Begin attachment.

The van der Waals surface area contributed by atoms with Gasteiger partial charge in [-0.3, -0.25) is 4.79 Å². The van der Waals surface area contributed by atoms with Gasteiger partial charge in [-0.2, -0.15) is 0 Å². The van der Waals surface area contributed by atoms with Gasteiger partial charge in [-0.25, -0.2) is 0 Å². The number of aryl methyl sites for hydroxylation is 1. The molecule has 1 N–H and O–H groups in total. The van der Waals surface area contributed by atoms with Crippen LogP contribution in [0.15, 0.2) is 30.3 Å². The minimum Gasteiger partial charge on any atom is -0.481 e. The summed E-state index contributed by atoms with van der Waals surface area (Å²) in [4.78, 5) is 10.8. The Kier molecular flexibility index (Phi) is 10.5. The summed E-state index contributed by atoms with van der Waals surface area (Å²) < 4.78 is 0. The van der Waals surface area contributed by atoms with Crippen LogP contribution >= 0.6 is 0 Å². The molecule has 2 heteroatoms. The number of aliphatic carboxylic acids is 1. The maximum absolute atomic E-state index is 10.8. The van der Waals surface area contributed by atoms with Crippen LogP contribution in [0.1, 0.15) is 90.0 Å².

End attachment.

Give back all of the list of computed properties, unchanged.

The van der Waals surface area contributed by atoms with Gasteiger partial charge in [-0.3, -0.25) is 4.79 Å². The van der Waals surface area contributed by atoms with Gasteiger partial charge in [-0.2, -0.15) is 0 Å². The van der Waals surface area contributed by atoms with Gasteiger partial charge in [-0.25, -0.2) is 0 Å². The number of aryl methyl sites for hydroxylation is 1. The molecule has 1 N–H and O–H groups in total. The van der Waals surface area contributed by atoms with Crippen LogP contribution in [0.15, 0.2) is 30.3 Å². The minimum Gasteiger partial charge on any atom is -0.481 e. The summed E-state index contributed by atoms with van der Waals surface area (Å²) in [4.78, 5) is 10.8. The Kier molecular flexibility index (Phi) is 10.5. The summed E-state index contributed by atoms with van der Waals surface area (Å²) < 4.78 is 0. The van der Waals surface area contributed by atoms with Crippen LogP contribution >= 0.6 is 0 Å². The molecule has 2 heteroatoms. The number of aliphatic carboxylic acids is 1. The maximum absolute atomic E-state index is 10.8. The van der Waals surface area contributed by atoms with Crippen LogP contribution in [0.1, 0.15) is 90.0 Å².